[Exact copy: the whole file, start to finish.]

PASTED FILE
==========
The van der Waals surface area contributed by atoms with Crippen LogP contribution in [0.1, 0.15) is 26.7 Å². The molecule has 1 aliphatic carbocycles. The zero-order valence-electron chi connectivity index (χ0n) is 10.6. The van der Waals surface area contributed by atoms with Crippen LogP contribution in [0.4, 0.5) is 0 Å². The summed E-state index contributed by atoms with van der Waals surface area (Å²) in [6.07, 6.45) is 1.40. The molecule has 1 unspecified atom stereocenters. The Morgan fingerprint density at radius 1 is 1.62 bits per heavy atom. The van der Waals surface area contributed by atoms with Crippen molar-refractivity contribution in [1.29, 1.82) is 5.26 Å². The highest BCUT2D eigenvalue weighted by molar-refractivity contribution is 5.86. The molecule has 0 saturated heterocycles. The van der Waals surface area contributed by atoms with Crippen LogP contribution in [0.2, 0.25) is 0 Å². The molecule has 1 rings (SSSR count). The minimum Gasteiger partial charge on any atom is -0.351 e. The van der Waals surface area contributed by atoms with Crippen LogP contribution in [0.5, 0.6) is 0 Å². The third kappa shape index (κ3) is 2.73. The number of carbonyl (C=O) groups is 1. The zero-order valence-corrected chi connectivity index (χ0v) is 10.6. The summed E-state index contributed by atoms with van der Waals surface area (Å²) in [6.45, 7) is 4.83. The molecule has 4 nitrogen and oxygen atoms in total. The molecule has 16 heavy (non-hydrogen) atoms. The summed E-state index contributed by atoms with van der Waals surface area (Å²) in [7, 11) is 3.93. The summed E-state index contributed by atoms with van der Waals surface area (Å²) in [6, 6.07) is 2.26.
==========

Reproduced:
The van der Waals surface area contributed by atoms with Crippen LogP contribution in [0.1, 0.15) is 26.7 Å². The molecule has 1 aliphatic carbocycles. The zero-order valence-electron chi connectivity index (χ0n) is 10.6. The van der Waals surface area contributed by atoms with Crippen LogP contribution in [0.4, 0.5) is 0 Å². The summed E-state index contributed by atoms with van der Waals surface area (Å²) in [6.07, 6.45) is 1.40. The molecule has 1 unspecified atom stereocenters. The Morgan fingerprint density at radius 1 is 1.62 bits per heavy atom. The van der Waals surface area contributed by atoms with Crippen molar-refractivity contribution in [1.29, 1.82) is 5.26 Å². The highest BCUT2D eigenvalue weighted by molar-refractivity contribution is 5.86. The molecule has 0 saturated heterocycles. The van der Waals surface area contributed by atoms with Crippen LogP contribution in [0.2, 0.25) is 0 Å². The molecule has 1 rings (SSSR count). The minimum Gasteiger partial charge on any atom is -0.351 e. The van der Waals surface area contributed by atoms with Crippen LogP contribution in [0.5, 0.6) is 0 Å². The third kappa shape index (κ3) is 2.73. The number of carbonyl (C=O) groups is 1. The zero-order valence-corrected chi connectivity index (χ0v) is 10.6. The summed E-state index contributed by atoms with van der Waals surface area (Å²) in [6.45, 7) is 4.83. The molecule has 4 nitrogen and oxygen atoms in total. The molecule has 16 heavy (non-hydrogen) atoms. The summed E-state index contributed by atoms with van der Waals surface area (Å²) in [7, 11) is 3.93. The summed E-state index contributed by atoms with van der Waals surface area (Å²) in [6, 6.07) is 2.26.